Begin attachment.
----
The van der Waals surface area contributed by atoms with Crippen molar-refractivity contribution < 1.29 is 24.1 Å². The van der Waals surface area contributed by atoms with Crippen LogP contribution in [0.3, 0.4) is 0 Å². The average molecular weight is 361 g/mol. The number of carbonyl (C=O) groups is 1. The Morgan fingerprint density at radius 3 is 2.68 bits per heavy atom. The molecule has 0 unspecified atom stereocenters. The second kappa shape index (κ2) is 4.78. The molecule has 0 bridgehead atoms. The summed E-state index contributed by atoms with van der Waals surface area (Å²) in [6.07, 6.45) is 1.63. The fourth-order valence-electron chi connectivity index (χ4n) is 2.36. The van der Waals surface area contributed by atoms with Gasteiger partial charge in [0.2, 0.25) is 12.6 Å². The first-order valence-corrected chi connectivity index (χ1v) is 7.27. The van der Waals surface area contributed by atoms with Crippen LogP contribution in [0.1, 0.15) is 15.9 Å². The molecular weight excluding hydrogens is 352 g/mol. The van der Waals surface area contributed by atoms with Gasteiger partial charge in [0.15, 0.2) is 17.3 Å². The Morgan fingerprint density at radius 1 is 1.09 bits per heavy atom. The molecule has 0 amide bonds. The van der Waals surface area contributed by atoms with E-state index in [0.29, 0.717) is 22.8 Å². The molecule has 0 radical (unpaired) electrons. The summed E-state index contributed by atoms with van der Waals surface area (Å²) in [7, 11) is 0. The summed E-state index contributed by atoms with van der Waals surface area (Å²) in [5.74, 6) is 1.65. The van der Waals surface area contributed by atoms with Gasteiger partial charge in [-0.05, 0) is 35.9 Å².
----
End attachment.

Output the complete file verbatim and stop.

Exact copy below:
The van der Waals surface area contributed by atoms with Crippen molar-refractivity contribution < 1.29 is 24.1 Å². The van der Waals surface area contributed by atoms with Crippen LogP contribution in [0.3, 0.4) is 0 Å². The average molecular weight is 361 g/mol. The number of carbonyl (C=O) groups is 1. The Morgan fingerprint density at radius 3 is 2.68 bits per heavy atom. The molecule has 0 unspecified atom stereocenters. The second kappa shape index (κ2) is 4.78. The molecule has 0 bridgehead atoms. The summed E-state index contributed by atoms with van der Waals surface area (Å²) in [6.07, 6.45) is 1.63. The fourth-order valence-electron chi connectivity index (χ4n) is 2.36. The van der Waals surface area contributed by atoms with Gasteiger partial charge in [0.2, 0.25) is 12.6 Å². The first-order valence-corrected chi connectivity index (χ1v) is 7.27. The van der Waals surface area contributed by atoms with Crippen LogP contribution in [0.1, 0.15) is 15.9 Å². The molecular weight excluding hydrogens is 352 g/mol. The van der Waals surface area contributed by atoms with Gasteiger partial charge in [0.15, 0.2) is 17.3 Å². The Morgan fingerprint density at radius 1 is 1.09 bits per heavy atom. The molecule has 0 amide bonds. The van der Waals surface area contributed by atoms with E-state index in [0.29, 0.717) is 22.8 Å². The molecule has 0 radical (unpaired) electrons. The summed E-state index contributed by atoms with van der Waals surface area (Å²) in [7, 11) is 0. The summed E-state index contributed by atoms with van der Waals surface area (Å²) in [5.74, 6) is 1.65. The van der Waals surface area contributed by atoms with Gasteiger partial charge in [-0.05, 0) is 35.9 Å².